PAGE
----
The key requirements for an effective social witness are the availability of a strong organization to fulfil the function, as well as the readiness of decision makers to seriously consider the advice of such an organization.

Further Reading and Resources

Engagement with public oversight and watchdog institutions

Autonomous public watchdog institutions like anticorruption agencies, ombudspersons, or external audit institutions can also monitor and oversee the general operations or specific aspects of a WSI. Besides providing government oversight, cooperation with such institutions can help improve the legitimacy of the WSI and its coherence with government policies, and raise its profile vis-à-vis government institutions. When identifying the most suitable institution to partner with, it is important to take into account the institution’s capacity, reputation (inside and outside government), services and functions, relevant engagement and expertise in the water sector or in collective action, as well as the broader strategies or initiatives of the institution that may provide a suitable framework for such a collaboration. Depending on which type of institution the WSI partners with, its role and function will vary. Possible functions include the following (and need to be assessed and verified for each case):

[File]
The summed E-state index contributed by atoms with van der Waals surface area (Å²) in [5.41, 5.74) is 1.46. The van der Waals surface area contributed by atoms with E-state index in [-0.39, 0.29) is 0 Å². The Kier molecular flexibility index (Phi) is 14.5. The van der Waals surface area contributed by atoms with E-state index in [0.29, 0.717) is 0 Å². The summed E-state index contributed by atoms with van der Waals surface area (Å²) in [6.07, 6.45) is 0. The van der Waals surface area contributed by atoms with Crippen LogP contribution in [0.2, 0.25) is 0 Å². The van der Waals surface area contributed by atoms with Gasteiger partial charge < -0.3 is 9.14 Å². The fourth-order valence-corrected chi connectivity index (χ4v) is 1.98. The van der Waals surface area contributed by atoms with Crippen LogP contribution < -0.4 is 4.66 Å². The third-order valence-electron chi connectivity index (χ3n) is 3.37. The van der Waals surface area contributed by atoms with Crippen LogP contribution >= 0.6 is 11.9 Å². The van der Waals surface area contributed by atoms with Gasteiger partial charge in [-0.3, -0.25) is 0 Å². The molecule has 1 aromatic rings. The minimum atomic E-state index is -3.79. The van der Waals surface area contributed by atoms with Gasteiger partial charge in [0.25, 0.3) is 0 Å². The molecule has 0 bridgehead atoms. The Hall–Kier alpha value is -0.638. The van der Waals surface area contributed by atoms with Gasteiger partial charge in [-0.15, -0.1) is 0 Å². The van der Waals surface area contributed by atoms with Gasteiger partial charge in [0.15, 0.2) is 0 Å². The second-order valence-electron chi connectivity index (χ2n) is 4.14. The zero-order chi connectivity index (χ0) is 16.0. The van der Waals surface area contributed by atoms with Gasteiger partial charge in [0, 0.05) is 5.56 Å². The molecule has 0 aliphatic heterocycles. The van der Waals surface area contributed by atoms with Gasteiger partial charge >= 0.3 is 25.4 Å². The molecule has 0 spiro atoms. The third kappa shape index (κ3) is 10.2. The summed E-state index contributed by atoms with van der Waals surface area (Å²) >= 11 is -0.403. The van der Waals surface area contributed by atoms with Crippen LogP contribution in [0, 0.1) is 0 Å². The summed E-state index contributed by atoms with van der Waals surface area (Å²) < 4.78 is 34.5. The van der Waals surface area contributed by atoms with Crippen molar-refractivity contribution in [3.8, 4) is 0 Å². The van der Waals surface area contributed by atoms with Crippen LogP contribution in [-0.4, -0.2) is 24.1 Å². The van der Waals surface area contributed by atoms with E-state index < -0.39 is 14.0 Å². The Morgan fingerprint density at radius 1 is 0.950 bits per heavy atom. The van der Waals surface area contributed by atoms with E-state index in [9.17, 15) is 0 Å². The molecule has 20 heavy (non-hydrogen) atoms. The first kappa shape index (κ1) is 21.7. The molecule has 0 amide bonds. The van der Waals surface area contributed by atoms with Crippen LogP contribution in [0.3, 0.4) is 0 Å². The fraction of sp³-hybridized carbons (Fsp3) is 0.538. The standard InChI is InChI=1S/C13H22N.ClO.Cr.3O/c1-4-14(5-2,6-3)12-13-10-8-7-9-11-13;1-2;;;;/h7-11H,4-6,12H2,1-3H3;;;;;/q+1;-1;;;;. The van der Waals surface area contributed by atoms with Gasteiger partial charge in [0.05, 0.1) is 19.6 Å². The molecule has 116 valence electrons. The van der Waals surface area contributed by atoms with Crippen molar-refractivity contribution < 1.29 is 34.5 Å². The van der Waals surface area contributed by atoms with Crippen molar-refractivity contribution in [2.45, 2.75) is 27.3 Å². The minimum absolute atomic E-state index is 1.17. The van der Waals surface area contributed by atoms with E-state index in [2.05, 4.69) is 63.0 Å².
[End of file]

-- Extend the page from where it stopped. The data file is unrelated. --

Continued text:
Anti-corruption agency or office of the ombudsperson:

  • Complaints and whistle-blowing mechanisms
  • Cross-checking due diligence (black- or whitelists)
  • Monitoring red flags for undue interference and mismanagement